Prospective bankruptcy filers often inquire whether they need minimum amount of debt or have a certain debt burden to justify a bankruptcy filing. If you’re fighting with debt, and wondering whether Chapter 7 bankruptcy could help you, one question that often comes to mind is whether you have enough debt to qualify for bankruptcy protection. There is no minimum amount of debt that you must have to file Ch 7 bankruptcy, but there are several other eligibility requirements. If you are unable to pay your debts and are facing lawsuits, wage garnishment, repossession or other threatening actions from creditors, bankruptcy can help you to regain control of your situation. Yet, there is no floor or lower limit to the amount of debts or debt burden a consumer must have to file bankruptcy under either Chapter 7 or Chapter 13. Common sense dictates that a person should not file for bankruptcy protection if the debt is manageable or can somehow be negotiated to a manageable level for repayment purposes.
In today’s down-turned economy, everyone who experiences severe financial difficulties qualifies for some sort of bankruptcy relief or protection. It is also not surprising in this economic climate to see that some individuals file for bankruptcy protection when the reality is that they owe very little to their creditors. There is an upper ceiling or limit on the amount of debt a consumer can possess and still file a Chapter 13 bankruptcy reorganization case. For instance, as of 2007, those limits were $1,010,650 for secured debt figures and $336,000 for unsecured debt totals and. Those debt limits slightly increases over time, to accommodate inflation, cost of living adjustments and the realities of the economy.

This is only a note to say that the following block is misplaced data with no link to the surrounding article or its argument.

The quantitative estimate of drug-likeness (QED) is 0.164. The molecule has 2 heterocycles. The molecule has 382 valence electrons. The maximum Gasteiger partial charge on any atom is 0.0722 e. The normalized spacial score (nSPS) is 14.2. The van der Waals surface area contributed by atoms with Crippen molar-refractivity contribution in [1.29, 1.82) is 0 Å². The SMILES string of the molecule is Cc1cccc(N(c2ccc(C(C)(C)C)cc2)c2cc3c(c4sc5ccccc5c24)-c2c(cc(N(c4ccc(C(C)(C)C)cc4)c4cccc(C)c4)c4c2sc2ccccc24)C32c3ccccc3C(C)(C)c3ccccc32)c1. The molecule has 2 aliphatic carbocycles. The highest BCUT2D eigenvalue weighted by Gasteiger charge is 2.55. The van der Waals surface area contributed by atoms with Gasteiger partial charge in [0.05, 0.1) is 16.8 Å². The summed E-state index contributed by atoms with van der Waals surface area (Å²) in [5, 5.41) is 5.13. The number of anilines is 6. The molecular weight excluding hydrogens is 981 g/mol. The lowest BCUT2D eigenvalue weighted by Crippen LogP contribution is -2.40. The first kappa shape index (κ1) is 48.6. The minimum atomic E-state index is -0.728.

What Is the Importance of the Upper Debt Limit?
The significance of the upper debt limits is large. A debtor who owes liquidated and non-contingent debts in excess of either of the aforementioned limits will not even qualify to file a Chapter 13 bankruptcy case. Unfortunately, the game is over before it even has a chance to begin for that debtor. Incidentally, the upper debt limits apply to all individual bankruptcy courts located throughout the country. So, it does not matter where a debtor chooses ultimately to file his or her bankruptcy petition.
How Do You Know if You Should File Bankruptcy Or Not?
First and foremost, a debtor should have a reason prompting him or her to file bankruptcy. Most often the reason is that the debtor cannot afford to pay all of his or her bills on time. Some creditors and frugal-minded, fiscally prudent individuals may be sickened to learn the following reality. Often, there is also no limit to the amount of property a debtor can own and still qualify to file bankruptcy.
While bankruptcy isn’t for everyone, it is an option that you can investigate further with the help of a bankruptcy attorney. You can arrange a no-obligation, free initial consultation with a lawyer to know about various requirements and reasons to file bankruptcy.